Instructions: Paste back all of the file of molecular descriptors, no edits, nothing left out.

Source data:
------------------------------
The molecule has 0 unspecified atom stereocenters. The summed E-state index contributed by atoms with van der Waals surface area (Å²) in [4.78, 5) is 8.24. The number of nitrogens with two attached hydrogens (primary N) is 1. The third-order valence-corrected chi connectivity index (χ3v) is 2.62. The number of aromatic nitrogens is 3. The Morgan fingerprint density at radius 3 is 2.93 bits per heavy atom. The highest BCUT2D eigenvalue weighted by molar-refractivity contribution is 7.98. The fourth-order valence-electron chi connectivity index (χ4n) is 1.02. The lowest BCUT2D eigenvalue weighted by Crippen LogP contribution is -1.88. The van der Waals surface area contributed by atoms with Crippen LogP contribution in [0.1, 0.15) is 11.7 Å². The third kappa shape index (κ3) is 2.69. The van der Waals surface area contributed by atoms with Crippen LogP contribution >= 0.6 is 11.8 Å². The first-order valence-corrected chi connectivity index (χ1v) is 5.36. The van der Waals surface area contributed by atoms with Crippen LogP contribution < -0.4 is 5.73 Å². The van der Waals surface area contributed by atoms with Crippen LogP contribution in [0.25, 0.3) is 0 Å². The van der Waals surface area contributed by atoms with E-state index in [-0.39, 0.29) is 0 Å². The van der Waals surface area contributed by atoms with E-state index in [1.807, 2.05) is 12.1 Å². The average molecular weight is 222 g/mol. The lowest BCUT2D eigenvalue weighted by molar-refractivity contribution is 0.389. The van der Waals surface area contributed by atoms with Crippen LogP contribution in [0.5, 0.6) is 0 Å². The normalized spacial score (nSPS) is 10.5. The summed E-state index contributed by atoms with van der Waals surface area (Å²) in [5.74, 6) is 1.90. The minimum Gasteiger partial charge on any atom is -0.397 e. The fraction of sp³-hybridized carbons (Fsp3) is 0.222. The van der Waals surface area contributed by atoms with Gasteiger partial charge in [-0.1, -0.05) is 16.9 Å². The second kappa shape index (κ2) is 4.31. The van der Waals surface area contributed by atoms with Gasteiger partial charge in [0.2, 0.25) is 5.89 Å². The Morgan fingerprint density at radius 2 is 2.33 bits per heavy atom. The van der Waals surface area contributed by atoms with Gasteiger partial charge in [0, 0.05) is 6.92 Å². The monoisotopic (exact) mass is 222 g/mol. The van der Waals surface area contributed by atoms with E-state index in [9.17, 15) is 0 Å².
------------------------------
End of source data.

The molecule has 0 unspecified atom stereocenters. The summed E-state index contributed by atoms with van der Waals surface area (Å²) in [4.78, 5) is 8.24. The number of nitrogens with two attached hydrogens (primary N) is 1. The third-order valence-corrected chi connectivity index (χ3v) is 2.62. The number of aromatic nitrogens is 3. The Morgan fingerprint density at radius 3 is 2.93 bits per heavy atom. The highest BCUT2D eigenvalue weighted by molar-refractivity contribution is 7.98. The fourth-order valence-electron chi connectivity index (χ4n) is 1.02. The lowest BCUT2D eigenvalue weighted by Crippen LogP contribution is -1.88. The van der Waals surface area contributed by atoms with Crippen LogP contribution in [0.1, 0.15) is 11.7 Å². The third kappa shape index (κ3) is 2.69. The van der Waals surface area contributed by atoms with Crippen LogP contribution >= 0.6 is 11.8 Å². The first-order valence-corrected chi connectivity index (χ1v) is 5.36. The van der Waals surface area contributed by atoms with Crippen LogP contribution < -0.4 is 5.73 Å². The van der Waals surface area contributed by atoms with Crippen LogP contribution in [0.25, 0.3) is 0 Å². The van der Waals surface area contributed by atoms with E-state index in [-0.39, 0.29) is 0 Å². The van der Waals surface area contributed by atoms with E-state index in [1.807, 2.05) is 12.1 Å². The average molecular weight is 222 g/mol. The lowest BCUT2D eigenvalue weighted by molar-refractivity contribution is 0.389. The van der Waals surface area contributed by atoms with Crippen LogP contribution in [0.5, 0.6) is 0 Å². The normalized spacial score (nSPS) is 10.5. The summed E-state index contributed by atoms with van der Waals surface area (Å²) in [5.74, 6) is 1.90. The minimum Gasteiger partial charge on any atom is -0.397 e. The fraction of sp³-hybridized carbons (Fsp3) is 0.222. The van der Waals surface area contributed by atoms with Gasteiger partial charge in [-0.1, -0.05) is 16.9 Å². The second kappa shape index (κ2) is 4.31. The van der Waals surface area contributed by atoms with Gasteiger partial charge in [0.2, 0.25) is 5.89 Å². The Morgan fingerprint density at radius 2 is 2.33 bits per heavy atom. The van der Waals surface area contributed by atoms with Gasteiger partial charge in [0, 0.05) is 6.92 Å². The monoisotopic (exact) mass is 222 g/mol. The van der Waals surface area contributed by atoms with E-state index in [9.17, 15) is 0 Å².